When Brian Molko looks out at a crowd, he really, really looks. He peered over his guitar during a solo early in Placebo’s set at the House of Blues Chicago last night, and his eyes darted from person to person, not scrutinizing the crowd as a whole, but as a group of individuals gathered for Placebo’s first tour through the US in seven years. His attention felt specific, like whatever was suspended between the band and its audience could break at his first lapse in care.
For such a seasoned band (they debuted in 1996 and have released albums every few years since then), Placebo don’t throw out too many tricks onstage. They play with confidence, not bravado; their arrangements, fleshed out by three extra musicians on tour, are lean and strike close to the energy of their studio recordings. They don’t really banter. For them, it’s about the songs and the people in the room who are there to hear them. That’s all there is.
Last night, that was a House of Blues packed with fans who had been waiting years for the band to return to the States. Some of them were probably Placebo lifers, people who signed on in the late ’90s and never hopped off. Some might have filtered in after last year’s Loud Like Love. Maybe a few had the same history with the band that I did: huge fans in high school who fell out around 2006, when Meds marked a turn away from the rough edges of Placebo’s first four records into more crowd-pleasing singles.
Placebo slipped through the cracks critically even with those early albums. They never made it onto the iPods of the early aughts’ tastemakers, though their listener base has always been strong. I never saw them perform in the peak of my teen fandom, but when they came onstage after a stirring set from openers the Moth & the Flame last night, they stepped out just as I remembered them. Molko had the same haircut and eyeliner I saw in press photos 10 years ago. Stefan Olsdal, the band’s bassist and other remaining founding member, loomed as tall as I’d imagined. “Ladies, gentlemen, and those of you who find yourselves somewhere in between: we are Placebo,” said Molko after their first song.
Looking back on it now, I think I hear Placebo radiate onto their more blog-friendly peers. They were doing post-punk revivalism in ’96, and it’s hard for me not to hear a kinship between the lead guitar in their single “36 Degrees” and the tones that would populate the first two Strokes records a few years later. I hear them in the goth-punk bands that overshadowed them, like My Chemical Romance and Fall Out Boy, and in the acts that branched off down a different path like Crystal Castles. But you’ve never been able to group Placebo with a movement. Even “alt-rock” sounds ill-fitting. Their shiny, acerbic pop-punk has stood on its own island for almost two decades.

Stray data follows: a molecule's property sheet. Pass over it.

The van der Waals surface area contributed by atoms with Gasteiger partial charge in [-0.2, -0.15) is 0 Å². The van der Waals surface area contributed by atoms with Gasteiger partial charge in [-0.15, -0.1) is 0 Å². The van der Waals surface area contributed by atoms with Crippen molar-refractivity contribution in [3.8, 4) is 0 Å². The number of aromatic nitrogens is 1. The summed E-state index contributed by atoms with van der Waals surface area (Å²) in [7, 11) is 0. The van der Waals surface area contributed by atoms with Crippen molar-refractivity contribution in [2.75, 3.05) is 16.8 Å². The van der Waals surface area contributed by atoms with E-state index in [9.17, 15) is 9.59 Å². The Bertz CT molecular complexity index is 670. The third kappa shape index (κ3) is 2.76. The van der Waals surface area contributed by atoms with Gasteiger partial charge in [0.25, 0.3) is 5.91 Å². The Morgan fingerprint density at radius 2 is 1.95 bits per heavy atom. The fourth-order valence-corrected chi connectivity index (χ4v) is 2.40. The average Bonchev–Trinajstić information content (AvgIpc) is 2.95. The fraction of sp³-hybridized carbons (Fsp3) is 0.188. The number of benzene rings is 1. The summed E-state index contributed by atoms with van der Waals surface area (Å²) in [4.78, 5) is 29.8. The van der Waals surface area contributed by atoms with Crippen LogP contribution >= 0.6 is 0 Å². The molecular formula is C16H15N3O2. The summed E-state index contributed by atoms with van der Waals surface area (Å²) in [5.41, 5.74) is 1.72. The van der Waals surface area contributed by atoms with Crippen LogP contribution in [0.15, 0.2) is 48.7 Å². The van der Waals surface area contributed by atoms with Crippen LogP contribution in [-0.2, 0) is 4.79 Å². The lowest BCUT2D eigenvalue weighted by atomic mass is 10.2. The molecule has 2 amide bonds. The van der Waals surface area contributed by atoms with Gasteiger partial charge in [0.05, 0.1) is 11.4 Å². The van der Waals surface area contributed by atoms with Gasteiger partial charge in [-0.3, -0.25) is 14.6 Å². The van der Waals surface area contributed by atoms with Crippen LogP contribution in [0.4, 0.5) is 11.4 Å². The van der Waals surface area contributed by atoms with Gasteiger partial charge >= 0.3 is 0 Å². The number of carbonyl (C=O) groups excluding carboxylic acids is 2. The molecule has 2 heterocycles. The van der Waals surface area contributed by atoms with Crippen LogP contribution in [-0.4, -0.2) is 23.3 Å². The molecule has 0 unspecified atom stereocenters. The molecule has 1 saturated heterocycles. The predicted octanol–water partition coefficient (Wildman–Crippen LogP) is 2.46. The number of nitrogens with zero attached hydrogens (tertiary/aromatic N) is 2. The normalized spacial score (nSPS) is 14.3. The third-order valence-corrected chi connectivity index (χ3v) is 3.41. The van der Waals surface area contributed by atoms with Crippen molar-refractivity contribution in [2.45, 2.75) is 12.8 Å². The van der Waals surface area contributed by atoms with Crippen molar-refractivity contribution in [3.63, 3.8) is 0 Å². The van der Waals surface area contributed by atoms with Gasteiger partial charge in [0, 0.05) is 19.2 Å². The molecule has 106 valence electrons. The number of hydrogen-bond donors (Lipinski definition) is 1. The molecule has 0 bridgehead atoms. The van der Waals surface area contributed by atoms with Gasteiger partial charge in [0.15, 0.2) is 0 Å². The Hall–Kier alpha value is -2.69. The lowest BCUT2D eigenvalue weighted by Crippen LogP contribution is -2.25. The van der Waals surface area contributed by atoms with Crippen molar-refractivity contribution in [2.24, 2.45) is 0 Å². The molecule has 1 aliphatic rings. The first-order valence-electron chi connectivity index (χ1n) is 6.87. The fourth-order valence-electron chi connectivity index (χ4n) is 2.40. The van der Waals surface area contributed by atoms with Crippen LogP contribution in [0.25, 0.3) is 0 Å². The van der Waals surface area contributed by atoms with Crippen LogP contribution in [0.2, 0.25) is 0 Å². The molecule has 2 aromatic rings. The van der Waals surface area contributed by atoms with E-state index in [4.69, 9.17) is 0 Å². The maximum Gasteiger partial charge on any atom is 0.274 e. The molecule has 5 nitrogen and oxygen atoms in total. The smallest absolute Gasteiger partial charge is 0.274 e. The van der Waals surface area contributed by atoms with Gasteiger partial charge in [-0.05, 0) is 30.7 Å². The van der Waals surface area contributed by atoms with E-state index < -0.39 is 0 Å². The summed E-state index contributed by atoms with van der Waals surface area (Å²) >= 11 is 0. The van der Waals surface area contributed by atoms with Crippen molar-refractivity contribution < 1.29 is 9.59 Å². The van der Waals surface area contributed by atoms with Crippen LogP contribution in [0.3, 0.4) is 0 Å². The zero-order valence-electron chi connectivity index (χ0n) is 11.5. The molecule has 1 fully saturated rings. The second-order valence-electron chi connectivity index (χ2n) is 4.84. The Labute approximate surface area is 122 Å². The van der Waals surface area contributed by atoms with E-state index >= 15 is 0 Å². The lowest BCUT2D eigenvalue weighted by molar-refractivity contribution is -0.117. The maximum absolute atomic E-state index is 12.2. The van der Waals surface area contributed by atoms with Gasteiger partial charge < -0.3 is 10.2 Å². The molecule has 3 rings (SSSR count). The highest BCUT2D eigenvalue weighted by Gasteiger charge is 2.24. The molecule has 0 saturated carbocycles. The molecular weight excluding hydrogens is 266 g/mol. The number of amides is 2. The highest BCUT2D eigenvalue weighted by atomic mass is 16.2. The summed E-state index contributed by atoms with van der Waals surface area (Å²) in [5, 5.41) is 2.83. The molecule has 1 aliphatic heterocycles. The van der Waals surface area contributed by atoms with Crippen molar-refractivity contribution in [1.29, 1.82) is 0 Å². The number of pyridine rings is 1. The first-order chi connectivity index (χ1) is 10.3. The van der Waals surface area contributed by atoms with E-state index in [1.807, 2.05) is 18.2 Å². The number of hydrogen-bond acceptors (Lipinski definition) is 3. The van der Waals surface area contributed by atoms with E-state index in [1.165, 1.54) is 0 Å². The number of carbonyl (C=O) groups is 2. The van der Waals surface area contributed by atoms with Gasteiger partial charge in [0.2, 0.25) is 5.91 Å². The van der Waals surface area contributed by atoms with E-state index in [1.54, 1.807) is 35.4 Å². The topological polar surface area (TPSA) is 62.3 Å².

Molko’s polished androgyny has always been one of the most immediately noticeable features of the band, and it’s part of what made me feel so at home in their music as an angst-filled teen. His vocals fit the part, too: tinny and expressive, they’re instantly recognizable for how neatly they fit between genders. I don’t think I was the only one at the House of Blues who had felt uniquely welcomed by this band as a young person; the floor filled with queers and goths and misfits who finally seemed to be comfortable in their own skin.
Even before the band came onstage, the room bubbled with the kind of love you don’t often feel at shows. People struck up conversations with strangers around them like they’d been friends for years; by the end of the night, I was taking selfies with people I’d never met before. People paid attention to those around them. You weren’t just another body in a room, but a person there to celebrate being totally in love with this weird, rare band.
And Placebo did their part, muscling through the set list like pros, from old singles like “Every You Every Me” to tracks that came out just last year. I heard a lot of songs for the first time, and I was thrilled to find out that Molko had weighed in on technology without reverting to stale preachiness. “Too Many Friends” starts with the lyric “My computer thinks I’m gay” and builds from there. It’s not an indictment of the Internet so much as a lament about how much easier it is to observe people from the safety of the screen than it is to actually be a friend to them. Molko hashes out the strange abstraction of fandom as seen through the web, but the song assumes a tone of warm sadness instead of vague superiority. He’s not telling you to throw your phone into the ocean. He’s just cracking down on himself for his own complicated feelings about being so broadly seen by strangers.
I think that’s what keeps this band kicking. They never sneer. They flush their trebly guitar punk with humanity even as they snake through the heavy stuff, like addiction and insecurity and abuse and being queer in a world where it marks you as an anomaly at best and an aberration at worst. Their music runs sad, but it always keeps its bite, because when you sum it all up, it’s about doing what you have to do to survive — and then sharing the joy of that survival with the people around you who made it, too.
For What It’s Worth
Loud Like Love
Every You Every Me
Scene of the Crime
A Million Little Pieces
Too Many Friends
Rob the Bank
One of a Kind
Song to Say Goodbye
The Bitter End
Begin the End
Running Up That Hill (Kate Bush cover)